This afternoon’s Noontime Concerts (“San Francisco’s Musical Lunch Break”) recital at Old Saint Mary’s Cathedral was the annual program supported by the Helen von Ammon Fund for Emerging Artists. The artist for this year was cellist Jonah Kim, but a review of his extensive biographical statement on the program sheet suggested that he has been getting a generous amount of exposure since his solo debut with the Philadelphia Orchestra in 2003 under the baton of Wolfgang Sawallisch. For that matter his appearances and recordings seem to be covering the pop world (with the diverse likes of Mariah Carey, Vic Damone, and Kenny Rogers) as well as the classics.
Regardless of how far Kim may have already progressed, his appearance at Noontime Concerts was definitely a welcome one. Indeed, he managed to exceed the usual “lunch break duration” of 45 minutes by over a quarter of an hour; but very few people in the audience seemed inclined to get up and leave early. They had good reason to stay.
Kim prepared a program of two sonatas in the key of G minor. For those interested in the affective implications of key choice, G minor was a particular favorite of Wolfgang Amadeus Mozart when he wanted intense rhetoric; and Christian Schubart’s aesthetic treatise classified G minor as the key of “Discontent, uneasiness, worry about a failed scheme; bad-tempered gnashing of teeth; in a word: resentment and dislike.” The sonatas selected for performance were the second of Ludwig van Beethoven’s Opus 5 sonatas and Sergei Rachmaninoff’s Opus 19 sonatas, both thoroughly admirable successors to Mozart’s G minor compositions, if not to Schubart’s descriptive terminology.
Where the Beethoven sonata is concerned, it is probably necessary to correct an error on the program sheet, which listed the sonata as having three movements. There are only two; but the Allegro molto più tosto presto (which migrates from G minor to G major) is preceded by a significantly lengthy Adagio sostenuto e espressivo. Indeed, both of the Opus 5 sonatas have this structure. They were written in 1796; but their seriously prolonged introductory sections anticipate the Opus 92 (seventh) symphony in A major, which Beethoven completed in 1812. Once the first movement makes the move to G major, the second movement, an Allegro Rondo stays there for a duration that is more in keeping with eighteenth-century tradition.
Regardless of what the program sheet said, Kim was adept in providing the listener with a sense of the overall architecture, establishing an almost spooky sense of suspense before launching into the Allegro molto section of the first movement. Similarly, he seemed to grasp that the Rondo was there to reassure the listener with something a bit more familiar. At the lower levels of detail, Kim’s chemistry with piano accompanist Miles Graber was about as strong as one could expect. Technically, his phrasing was right on the money. His sense of pitch was almost as secure, but it seemed as if he was relying a bit more heavily on portamento than most cellists do when they are playing Beethoven.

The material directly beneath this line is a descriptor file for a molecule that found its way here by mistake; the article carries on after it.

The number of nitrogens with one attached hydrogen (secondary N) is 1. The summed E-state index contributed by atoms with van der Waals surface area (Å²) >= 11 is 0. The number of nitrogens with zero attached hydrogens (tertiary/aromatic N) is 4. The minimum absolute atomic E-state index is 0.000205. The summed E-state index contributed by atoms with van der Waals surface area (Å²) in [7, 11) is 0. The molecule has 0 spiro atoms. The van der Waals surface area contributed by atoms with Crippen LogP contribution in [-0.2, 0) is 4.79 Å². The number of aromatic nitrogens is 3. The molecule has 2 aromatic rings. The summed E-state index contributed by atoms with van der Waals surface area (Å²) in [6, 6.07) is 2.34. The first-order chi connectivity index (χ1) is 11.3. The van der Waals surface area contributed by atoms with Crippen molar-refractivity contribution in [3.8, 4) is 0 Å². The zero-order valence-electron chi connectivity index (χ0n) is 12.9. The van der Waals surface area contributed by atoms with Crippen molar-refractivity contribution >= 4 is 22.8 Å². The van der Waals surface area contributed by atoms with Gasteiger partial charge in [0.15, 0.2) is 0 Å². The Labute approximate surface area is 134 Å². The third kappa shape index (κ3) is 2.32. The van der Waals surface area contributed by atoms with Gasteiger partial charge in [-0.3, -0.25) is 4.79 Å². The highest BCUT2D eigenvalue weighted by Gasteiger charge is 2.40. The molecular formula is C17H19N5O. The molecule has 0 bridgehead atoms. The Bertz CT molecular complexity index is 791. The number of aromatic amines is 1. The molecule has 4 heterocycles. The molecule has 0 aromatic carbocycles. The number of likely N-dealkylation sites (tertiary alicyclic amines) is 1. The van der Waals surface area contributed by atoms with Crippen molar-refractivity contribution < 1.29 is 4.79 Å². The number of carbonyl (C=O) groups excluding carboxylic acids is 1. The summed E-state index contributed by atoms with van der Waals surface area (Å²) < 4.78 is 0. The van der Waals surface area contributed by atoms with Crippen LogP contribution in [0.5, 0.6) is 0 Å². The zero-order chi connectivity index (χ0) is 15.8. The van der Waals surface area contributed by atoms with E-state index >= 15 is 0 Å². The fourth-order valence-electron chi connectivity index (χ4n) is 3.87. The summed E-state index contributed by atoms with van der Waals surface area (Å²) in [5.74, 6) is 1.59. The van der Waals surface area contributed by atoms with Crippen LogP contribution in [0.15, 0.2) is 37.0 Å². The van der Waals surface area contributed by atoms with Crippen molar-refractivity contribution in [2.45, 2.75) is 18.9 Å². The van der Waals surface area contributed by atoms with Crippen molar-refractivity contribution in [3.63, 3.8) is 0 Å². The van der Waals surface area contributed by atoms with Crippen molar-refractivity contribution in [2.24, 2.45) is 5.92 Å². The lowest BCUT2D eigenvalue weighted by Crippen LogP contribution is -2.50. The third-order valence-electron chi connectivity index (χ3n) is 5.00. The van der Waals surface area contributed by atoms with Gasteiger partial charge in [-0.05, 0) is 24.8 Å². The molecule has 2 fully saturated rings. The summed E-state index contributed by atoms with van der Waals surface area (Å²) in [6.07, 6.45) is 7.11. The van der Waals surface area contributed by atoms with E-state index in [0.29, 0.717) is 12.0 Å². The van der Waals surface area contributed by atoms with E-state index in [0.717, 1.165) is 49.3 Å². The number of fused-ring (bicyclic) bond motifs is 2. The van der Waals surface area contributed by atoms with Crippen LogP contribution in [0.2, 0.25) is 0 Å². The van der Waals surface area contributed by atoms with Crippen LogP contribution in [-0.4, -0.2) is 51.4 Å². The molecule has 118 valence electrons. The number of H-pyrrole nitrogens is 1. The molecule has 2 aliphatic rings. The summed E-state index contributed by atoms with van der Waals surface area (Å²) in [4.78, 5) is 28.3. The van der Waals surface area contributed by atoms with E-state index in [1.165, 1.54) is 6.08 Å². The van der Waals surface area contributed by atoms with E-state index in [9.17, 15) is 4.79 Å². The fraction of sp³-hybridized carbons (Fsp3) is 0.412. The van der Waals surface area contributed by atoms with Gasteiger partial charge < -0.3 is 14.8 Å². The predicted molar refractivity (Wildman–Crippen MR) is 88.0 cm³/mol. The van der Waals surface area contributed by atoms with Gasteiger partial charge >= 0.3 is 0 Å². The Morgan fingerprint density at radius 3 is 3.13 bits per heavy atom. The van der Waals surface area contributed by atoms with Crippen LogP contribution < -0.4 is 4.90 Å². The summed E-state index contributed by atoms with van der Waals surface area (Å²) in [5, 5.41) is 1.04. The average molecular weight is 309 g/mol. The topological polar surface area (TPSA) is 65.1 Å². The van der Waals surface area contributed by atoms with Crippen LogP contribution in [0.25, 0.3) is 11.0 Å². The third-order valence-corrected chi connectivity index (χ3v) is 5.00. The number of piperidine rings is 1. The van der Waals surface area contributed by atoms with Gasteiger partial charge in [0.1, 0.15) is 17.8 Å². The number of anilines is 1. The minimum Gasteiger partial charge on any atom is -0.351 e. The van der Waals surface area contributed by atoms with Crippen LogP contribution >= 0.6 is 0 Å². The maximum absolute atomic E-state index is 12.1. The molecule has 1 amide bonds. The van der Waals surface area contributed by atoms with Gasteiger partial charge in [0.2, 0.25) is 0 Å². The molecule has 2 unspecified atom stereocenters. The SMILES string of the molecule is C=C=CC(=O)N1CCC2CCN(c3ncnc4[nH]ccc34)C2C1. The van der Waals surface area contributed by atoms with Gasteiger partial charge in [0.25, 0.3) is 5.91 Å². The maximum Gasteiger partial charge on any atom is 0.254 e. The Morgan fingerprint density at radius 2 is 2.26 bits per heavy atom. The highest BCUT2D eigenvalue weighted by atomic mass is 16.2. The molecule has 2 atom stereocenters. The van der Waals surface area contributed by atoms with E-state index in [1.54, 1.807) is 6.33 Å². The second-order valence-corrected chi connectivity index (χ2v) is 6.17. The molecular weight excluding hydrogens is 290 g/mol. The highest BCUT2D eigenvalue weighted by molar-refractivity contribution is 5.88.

The Rachmaninoff sonata, on the other hand, was written on a much broader scale. Those who listen to a lot of Rachmaninoff may have felt some sense of familiarity, even if this was their “first contact” with Opus 19. The sonata was given its first performance on December 2, 1901, only a little less than a month after the premiere of the Opus 18 (second) piano concerto in C minor, which took place on November 9. Anyone who thinks (s)he is hearing a few familiar tropes from Opus 18 during a performance of Opus 19 is not mistaken.
Kim’s command of Rachmaninoff was as solid as his command of Beethoven. However, at the same time, he clearly appreciated that the Rachmaninoff sonata required an entirely different rhetorical stance than that taken for Beethoven. Indeed, in the Rachmaninoff context, Kim’s use of portamento felt less out of place, although there was still a general sense that he was overdoing it.
On the basis of these two performances, it would be reasonable to assume that Kim’s emergence is well under way. He clearly has a lot of solid technique in his toolkit; and his technique is reinforced with well-considered judgement on the rhetorical stance to take. Nevertheless, there are still some rough edges, particularly where pitch is concerned; so it would be unfair to all involved to claim that Kim has “arrived.” However, he is definitely on the right track; and, if all goes well in the diligence he applies to his work, his “arrival” may be imminent!